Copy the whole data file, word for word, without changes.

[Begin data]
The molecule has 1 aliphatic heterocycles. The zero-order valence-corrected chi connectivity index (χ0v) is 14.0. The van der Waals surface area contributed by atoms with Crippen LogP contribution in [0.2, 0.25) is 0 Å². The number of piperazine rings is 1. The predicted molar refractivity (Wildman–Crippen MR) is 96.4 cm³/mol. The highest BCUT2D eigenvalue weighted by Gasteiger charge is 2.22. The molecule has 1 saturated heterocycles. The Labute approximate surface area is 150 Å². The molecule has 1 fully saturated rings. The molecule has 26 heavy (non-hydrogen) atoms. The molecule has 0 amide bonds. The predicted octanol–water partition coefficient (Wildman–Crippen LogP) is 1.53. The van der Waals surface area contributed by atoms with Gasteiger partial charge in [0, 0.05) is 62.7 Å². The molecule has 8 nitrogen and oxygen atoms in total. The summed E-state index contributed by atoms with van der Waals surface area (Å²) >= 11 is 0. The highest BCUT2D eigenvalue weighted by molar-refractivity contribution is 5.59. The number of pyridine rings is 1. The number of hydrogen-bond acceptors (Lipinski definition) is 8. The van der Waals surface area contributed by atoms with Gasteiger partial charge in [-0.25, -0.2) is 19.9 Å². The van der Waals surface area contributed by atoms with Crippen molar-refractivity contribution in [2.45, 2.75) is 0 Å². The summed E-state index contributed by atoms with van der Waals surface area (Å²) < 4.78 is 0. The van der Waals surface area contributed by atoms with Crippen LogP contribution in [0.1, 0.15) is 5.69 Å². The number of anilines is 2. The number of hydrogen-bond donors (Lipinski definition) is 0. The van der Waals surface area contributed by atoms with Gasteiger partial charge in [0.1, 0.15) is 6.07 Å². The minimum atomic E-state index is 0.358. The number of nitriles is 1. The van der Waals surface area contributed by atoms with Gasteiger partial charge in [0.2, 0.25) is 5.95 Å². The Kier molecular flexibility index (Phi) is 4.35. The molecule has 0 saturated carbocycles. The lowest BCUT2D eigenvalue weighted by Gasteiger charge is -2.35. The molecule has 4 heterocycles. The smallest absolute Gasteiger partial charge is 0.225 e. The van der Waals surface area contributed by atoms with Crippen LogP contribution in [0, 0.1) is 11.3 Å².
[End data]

The molecule has 1 aliphatic heterocycles. The zero-order valence-corrected chi connectivity index (χ0v) is 14.0. The van der Waals surface area contributed by atoms with Crippen LogP contribution in [0.2, 0.25) is 0 Å². The number of piperazine rings is 1. The predicted molar refractivity (Wildman–Crippen MR) is 96.4 cm³/mol. The highest BCUT2D eigenvalue weighted by Gasteiger charge is 2.22. The molecule has 1 saturated heterocycles. The Labute approximate surface area is 150 Å². The molecule has 1 fully saturated rings. The molecule has 26 heavy (non-hydrogen) atoms. The molecule has 0 amide bonds. The predicted octanol–water partition coefficient (Wildman–Crippen LogP) is 1.53. The van der Waals surface area contributed by atoms with Gasteiger partial charge in [0, 0.05) is 62.7 Å². The molecule has 8 nitrogen and oxygen atoms in total. The summed E-state index contributed by atoms with van der Waals surface area (Å²) >= 11 is 0. The highest BCUT2D eigenvalue weighted by molar-refractivity contribution is 5.59. The number of pyridine rings is 1. The number of hydrogen-bond acceptors (Lipinski definition) is 8. The van der Waals surface area contributed by atoms with Gasteiger partial charge in [-0.25, -0.2) is 19.9 Å². The van der Waals surface area contributed by atoms with Crippen molar-refractivity contribution in [2.45, 2.75) is 0 Å². The summed E-state index contributed by atoms with van der Waals surface area (Å²) < 4.78 is 0. The van der Waals surface area contributed by atoms with Crippen LogP contribution in [0.1, 0.15) is 5.69 Å². The number of anilines is 2. The number of hydrogen-bond donors (Lipinski definition) is 0. The van der Waals surface area contributed by atoms with Gasteiger partial charge in [0.1, 0.15) is 6.07 Å². The minimum atomic E-state index is 0.358. The number of nitriles is 1. The van der Waals surface area contributed by atoms with Gasteiger partial charge in [0.2, 0.25) is 5.95 Å². The Kier molecular flexibility index (Phi) is 4.35. The molecule has 0 saturated carbocycles. The lowest BCUT2D eigenvalue weighted by Gasteiger charge is -2.35. The molecule has 4 heterocycles. The smallest absolute Gasteiger partial charge is 0.225 e. The van der Waals surface area contributed by atoms with Crippen LogP contribution in [0, 0.1) is 11.3 Å².